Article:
Republican state Senators, assembly members, Suffolk County legislators, and town supervisors from across Suffolk County joined Eric Alexander, director of Vision Long Island, and The Building …
Republican state Senators, assembly members, Suffolk County legislators, and town supervisors from across Suffolk County joined Eric Alexander, director of Vision Long Island, and The Building and Construction Trade Council of Nassau and Suffolk counties, to call on the governor to stop government overreach and put a halt to her misguided housing proposal that would subvert local control.
The delegation stressed the importance of villages, towns, and cities having the ability to govern their municipalities and create local zoning laws, grant building permits, and urban plans based on the unique needs of the communities they serve. Local municipalities should have the ability to develop localized development plans for infrastructure and housing without the fear of the state stepping in to supersede local laws.
Smart development must address local infrastructure concerns, such as the lack of an efficient, wide-spread sewer system, environmental concerns that are unique to Long Island, and affordability, so that the costs do not fall on already burdened residents who are struggling with skyrocketing costs of living. These issues are best addressed locally, not with a heavy-handed top-down approach from the governor.
“To find the perfect example of the Town of Islip’s commitment to affordable housing, one needs to look no further than Carleton Park in Central Islip. Drug dealers once controlled the streets. Police wouldn’t enter the dead-end streets without escorts. A new community of 375 units of affordable homeownership was created, and recognized on the floor of Congress. Children were playing on the same streets where gunfire once rang out. Towns can do this. It’s welcomed by the civics. It’s welcomed by the people who live and work locally. Throughout the Town of Islip, and in conjunction with the opinion of planning experts, we’ve created housing opportunities in a responsible manner by being responsive to the community. I’ve spent nearly my entire life here, fighting for all of us here in Islip Town. Now we’re under attack-NYS attacking our right to govern ourselves, decide what our neighborhoods look like, to turn us into the city. I will not let that happen. Home Rule is what it’s all about—Home Rule is what the people want and deserve,” said Islip Town supervisor Angie Carpenter.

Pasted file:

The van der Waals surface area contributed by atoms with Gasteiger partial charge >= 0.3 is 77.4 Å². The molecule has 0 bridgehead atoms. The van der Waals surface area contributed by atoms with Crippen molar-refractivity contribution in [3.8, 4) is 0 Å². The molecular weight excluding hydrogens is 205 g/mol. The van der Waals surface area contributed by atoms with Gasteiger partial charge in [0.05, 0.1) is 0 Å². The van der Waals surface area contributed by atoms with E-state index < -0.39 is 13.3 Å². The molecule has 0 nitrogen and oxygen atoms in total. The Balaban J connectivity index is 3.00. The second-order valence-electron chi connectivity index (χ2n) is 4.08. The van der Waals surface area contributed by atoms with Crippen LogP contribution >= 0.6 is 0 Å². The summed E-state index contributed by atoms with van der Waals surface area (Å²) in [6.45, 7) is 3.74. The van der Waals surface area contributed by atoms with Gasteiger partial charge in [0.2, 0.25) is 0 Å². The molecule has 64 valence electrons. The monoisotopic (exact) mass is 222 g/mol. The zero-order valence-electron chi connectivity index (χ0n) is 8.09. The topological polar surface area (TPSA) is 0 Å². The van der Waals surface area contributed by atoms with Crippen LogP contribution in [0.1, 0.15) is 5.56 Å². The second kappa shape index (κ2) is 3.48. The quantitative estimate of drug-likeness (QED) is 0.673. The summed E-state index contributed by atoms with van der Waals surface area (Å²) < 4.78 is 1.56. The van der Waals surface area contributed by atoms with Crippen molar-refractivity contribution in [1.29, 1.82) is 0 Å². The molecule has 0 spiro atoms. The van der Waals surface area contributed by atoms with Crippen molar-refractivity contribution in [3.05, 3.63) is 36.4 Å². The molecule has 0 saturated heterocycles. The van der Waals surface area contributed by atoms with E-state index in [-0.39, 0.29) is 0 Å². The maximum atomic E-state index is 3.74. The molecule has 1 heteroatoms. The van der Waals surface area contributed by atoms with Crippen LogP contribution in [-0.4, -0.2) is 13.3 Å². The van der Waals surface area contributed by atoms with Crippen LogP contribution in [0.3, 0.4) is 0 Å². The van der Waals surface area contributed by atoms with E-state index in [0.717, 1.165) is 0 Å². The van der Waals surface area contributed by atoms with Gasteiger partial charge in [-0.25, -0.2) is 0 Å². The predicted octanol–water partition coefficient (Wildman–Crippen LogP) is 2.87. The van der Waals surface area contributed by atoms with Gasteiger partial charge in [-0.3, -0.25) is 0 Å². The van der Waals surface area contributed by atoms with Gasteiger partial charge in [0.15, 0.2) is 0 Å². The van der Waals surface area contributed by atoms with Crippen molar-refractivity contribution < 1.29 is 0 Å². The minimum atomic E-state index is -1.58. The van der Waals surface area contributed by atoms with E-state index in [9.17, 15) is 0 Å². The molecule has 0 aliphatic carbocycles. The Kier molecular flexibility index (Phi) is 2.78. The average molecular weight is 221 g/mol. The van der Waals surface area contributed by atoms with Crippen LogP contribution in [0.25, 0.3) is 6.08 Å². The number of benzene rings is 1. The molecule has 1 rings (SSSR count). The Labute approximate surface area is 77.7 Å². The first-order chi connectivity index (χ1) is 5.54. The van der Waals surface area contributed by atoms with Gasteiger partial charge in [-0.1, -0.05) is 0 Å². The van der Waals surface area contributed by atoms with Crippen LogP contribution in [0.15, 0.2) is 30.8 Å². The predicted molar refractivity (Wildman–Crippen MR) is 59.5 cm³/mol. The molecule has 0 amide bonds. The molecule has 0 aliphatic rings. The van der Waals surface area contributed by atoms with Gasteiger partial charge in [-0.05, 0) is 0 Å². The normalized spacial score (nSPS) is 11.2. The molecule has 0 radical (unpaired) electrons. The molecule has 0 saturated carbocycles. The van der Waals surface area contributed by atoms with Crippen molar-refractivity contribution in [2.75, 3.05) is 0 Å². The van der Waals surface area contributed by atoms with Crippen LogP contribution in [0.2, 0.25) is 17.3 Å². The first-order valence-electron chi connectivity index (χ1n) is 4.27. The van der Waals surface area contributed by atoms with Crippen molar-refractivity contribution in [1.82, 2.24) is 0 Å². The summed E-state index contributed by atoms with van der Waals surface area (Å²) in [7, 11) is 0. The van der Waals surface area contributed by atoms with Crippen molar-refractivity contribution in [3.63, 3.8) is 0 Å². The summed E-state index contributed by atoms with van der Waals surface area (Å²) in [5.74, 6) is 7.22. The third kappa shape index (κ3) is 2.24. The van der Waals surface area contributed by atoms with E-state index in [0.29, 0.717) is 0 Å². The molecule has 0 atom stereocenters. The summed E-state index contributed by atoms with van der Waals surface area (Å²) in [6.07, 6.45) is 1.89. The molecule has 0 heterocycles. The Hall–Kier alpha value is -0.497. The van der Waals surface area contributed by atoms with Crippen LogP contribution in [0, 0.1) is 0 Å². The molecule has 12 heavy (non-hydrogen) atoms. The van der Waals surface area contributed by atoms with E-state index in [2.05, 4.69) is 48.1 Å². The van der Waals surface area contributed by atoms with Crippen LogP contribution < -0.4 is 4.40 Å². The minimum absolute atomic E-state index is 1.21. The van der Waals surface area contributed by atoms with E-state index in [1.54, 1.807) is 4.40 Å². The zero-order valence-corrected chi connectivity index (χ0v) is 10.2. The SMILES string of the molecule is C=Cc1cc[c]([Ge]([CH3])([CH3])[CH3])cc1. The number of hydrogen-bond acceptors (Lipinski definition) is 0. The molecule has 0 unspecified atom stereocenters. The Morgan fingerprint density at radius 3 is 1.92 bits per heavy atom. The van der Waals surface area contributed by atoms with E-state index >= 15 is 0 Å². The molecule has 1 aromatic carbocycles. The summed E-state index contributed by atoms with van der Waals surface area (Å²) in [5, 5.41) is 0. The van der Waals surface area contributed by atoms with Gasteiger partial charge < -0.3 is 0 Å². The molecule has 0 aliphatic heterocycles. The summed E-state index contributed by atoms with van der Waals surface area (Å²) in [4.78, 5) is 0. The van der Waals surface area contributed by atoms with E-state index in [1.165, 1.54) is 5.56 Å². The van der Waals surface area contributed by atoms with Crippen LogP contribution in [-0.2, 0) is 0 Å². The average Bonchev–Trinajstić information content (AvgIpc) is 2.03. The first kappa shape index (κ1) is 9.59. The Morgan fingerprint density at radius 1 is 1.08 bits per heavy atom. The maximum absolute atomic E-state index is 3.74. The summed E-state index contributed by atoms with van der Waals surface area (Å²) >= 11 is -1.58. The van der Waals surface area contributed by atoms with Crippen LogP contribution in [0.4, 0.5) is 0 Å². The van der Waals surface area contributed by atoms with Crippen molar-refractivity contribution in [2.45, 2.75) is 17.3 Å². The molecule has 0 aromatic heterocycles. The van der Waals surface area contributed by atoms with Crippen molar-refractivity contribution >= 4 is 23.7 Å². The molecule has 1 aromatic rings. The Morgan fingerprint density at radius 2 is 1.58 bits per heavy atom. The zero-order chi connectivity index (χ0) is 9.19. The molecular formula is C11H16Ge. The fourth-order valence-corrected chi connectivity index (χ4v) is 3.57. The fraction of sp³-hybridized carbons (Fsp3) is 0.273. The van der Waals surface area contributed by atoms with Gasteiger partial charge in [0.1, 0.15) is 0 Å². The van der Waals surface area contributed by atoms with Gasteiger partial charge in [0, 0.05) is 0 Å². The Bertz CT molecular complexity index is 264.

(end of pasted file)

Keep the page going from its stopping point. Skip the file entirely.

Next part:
“Under Gov. Hochul’s plan, every town, village and county overnight would lose the important zoning protections that keep them from looking like the crowded neighborhoods of the Bronx, Queens and Brooklyn. That’s not what the residents of Brookhaven Town want. This wrongheaded plan will not solve our affordable housing plan, but it will devalue the homes and quality of life in our neighborhoods,” said Brookhaven Town supervisor Ed Romaine.
“The governor’s ill-conceived proposal tramples on municipal home rule and local zoning. Moreover, the potential effect on our school districts, the environment and our communities would be staggering. In Brookhaven we have worked and achieved a great deal of transit-oriented development to support an increasing variety of housing stock. We achieve this by working with our communities, respecting the law, upholding home rule and established single-family zoning. We join with our colleagues in other towns and villages across Long Island in calling on the governor to withdraw this proposal immediately,” said councilman and deputy supervisor of the Town of Brookhaven, Dan Panico.
“This is putting the cart before the horse in every aspect. In addition to the gross overreach by the state, overruling local government development ordinance, will result in bleak environmental impacts. Bottom line, you can’t add more population to the area without the proper infrastructure and waste-water management in place first. Municipalities will bear the responsibility and burden of this legislation and as such, local government should have a seat at the table for any and all legislation moving forward,” said Smithtown town supervisor Ed Wehrheim.
“Every Long Island community has its own unique identity. Solutions to the Long Island housing needs to be addressed by each unique community. The only way that can happen, is if solutions are created through local governments addressing the particular needs of each community. There is no ‘one size fits all’ solution to every housing problem. Therefore, ideally, the state should continue to work with each local government regarding housing needs,” said Riverhead town supervisor Yvette Aguiar.
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